Feeds:
Posts
Comments

Why We Snap

Recently, an incident here at home involving Puppy Gus got my rapt attention. Early one evening my wife and I were relaxing in the living room and Gus decided he wanted Dad Ollie’s attention. To get it, he began barking – a sharp, piercing, aggressive yelp that he kept repeating over and over.

Gusty

What grinch would pinch a puppy?

Ollie paid him no mind, but Gus’s insistence was getting on my nerves – each bark sent a shot of adrenaline rushing through my body. I told Gus, “No” several times using my Command Voice. Still, he kept it up. Finally, I snapped. I reached down and nabbed him by the nape of his neck and gave him a hard pinch. He squealed in surprise and pain as I scooped him up and summarily deposited him outside onto the back deck.

There was no thought or planned action on my part in this interaction. It was all reactive anger and frustration combined with a sudden urgent need to reduce the stress hormones rising to uncomfortable levels in my brain and body. If Gus was smarter and paying closer attention, I suspect he might have noticed some tell-tale signs of my mounting frustration – tightening jaw, color draining from my cheeks, constricted breathing. He would also know that this kind of response is quite a rarity for me. But that would have been little consolation.

Paying Attention to the Relevant Dimensions

After his own experience of similar sudden anger, National Institute of Child Health and Human Development neuroscientist Doug Fields began researching the phenomenon and uncovered nine specific triggers that hold the potential to make any of us snap. He wrote the book with the same title as this blog. It summarizes the reasons he thinks we snap. They’re remembered by the mnemonic: “LIFEMORTS” –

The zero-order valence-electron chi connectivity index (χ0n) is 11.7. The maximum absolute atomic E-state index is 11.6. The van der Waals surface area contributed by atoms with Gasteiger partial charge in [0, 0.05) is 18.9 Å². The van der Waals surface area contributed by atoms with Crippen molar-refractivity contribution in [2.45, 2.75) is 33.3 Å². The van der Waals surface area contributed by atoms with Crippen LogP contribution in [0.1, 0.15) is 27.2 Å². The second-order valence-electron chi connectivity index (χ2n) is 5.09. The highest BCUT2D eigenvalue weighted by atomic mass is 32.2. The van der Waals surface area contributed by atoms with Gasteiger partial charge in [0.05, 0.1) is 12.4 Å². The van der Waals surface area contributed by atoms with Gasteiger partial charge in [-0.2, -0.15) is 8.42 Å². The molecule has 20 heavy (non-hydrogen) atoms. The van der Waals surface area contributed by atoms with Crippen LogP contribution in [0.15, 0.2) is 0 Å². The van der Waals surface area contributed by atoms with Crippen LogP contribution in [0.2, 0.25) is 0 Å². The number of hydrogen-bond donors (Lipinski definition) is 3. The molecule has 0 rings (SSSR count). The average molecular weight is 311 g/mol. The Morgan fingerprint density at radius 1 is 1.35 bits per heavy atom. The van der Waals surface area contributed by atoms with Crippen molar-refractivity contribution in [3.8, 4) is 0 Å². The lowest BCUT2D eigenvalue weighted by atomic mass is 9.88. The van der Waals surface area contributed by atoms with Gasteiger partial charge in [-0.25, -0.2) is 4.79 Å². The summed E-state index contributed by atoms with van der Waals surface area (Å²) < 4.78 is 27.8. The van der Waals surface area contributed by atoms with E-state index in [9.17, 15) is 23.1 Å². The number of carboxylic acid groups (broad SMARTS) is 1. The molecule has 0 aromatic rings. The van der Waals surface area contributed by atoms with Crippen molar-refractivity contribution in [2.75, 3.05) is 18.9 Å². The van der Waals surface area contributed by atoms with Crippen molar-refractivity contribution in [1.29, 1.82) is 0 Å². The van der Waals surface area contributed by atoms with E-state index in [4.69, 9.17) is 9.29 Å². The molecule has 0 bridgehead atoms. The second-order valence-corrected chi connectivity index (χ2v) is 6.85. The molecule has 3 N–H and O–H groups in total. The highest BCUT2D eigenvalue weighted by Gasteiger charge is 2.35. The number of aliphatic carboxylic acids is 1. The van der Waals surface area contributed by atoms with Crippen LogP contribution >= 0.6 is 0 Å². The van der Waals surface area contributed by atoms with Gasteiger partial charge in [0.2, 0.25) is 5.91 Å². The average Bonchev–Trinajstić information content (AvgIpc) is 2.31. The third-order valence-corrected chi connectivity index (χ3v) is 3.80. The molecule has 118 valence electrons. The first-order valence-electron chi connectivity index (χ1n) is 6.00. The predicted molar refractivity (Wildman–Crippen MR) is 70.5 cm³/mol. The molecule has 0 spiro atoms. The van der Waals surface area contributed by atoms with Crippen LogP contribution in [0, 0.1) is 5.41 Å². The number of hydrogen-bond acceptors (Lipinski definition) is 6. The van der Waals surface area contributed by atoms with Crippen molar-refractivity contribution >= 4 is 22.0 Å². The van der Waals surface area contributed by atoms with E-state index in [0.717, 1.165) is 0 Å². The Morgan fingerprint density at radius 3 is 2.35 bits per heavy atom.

Life or Limb preservation – defending yourself against attackers;

Insult – someone saying something irritating or offensive about you;

Family – as a response intended to protect loved ones;

Environment – as a response designed to protect hearth, home or national borders;

DougFields_cropped

Dr. R. Douglas Fields

Mate – actions orchestrated to keep a primary partner safe;

Order in society – responses designed to preserve the rule of law and to right social injustices;

Resources – actions taken to gain and/or safeguard possessions;

Tribe –defensive reactions intended to preserve group/tribe safety;

Stopped – planned or impulsive actions taken to escape restraint or imprisonment.

Most of these behaviors seem to come prepackaged with neural network development and are instinctively designed to keep the human species alive and well and capable of carrying on and bringing forth future generations. Evolution wants us to evolve. Although you wouldn’t necessarily know it if you look to our political process. Fields details how politicians and their campaign managers are masters of manipulating these triggers – especially the Tribe, Social Order and Environment triggers. We are better served using awareness of these triggers to help in uniting people in empathy rather than the way they are used in politics – to divide, alienate and demonize members of the “other tribe.”

Fields goes into even greater detail in how the brain may sometimes send false positives around these triggers. When that happens a person may snap, but just as suddenly recover and put a brake on their anger. Cognitive understanding of the LIFEMORTS triggers can be a useful tool for anger management – it can readily allow us to discern if something is really worth getting angry about or not. Or if what we’re perceiving or thinking is mostly an imagined threat or an actual real one.

Getting Help for Puppy Gus

All this is interesting and useful to know, but it doesn’t much help Puppy Gus. The work of helping Puppy Gus is actually mine to do. It was my neurophysiology that slowly increased its levels of stress hormones. My brain and body that sat frozen as Gus continued his attention-seeking barking.

fatigued-adrenals

Fatigued Adrenal Glands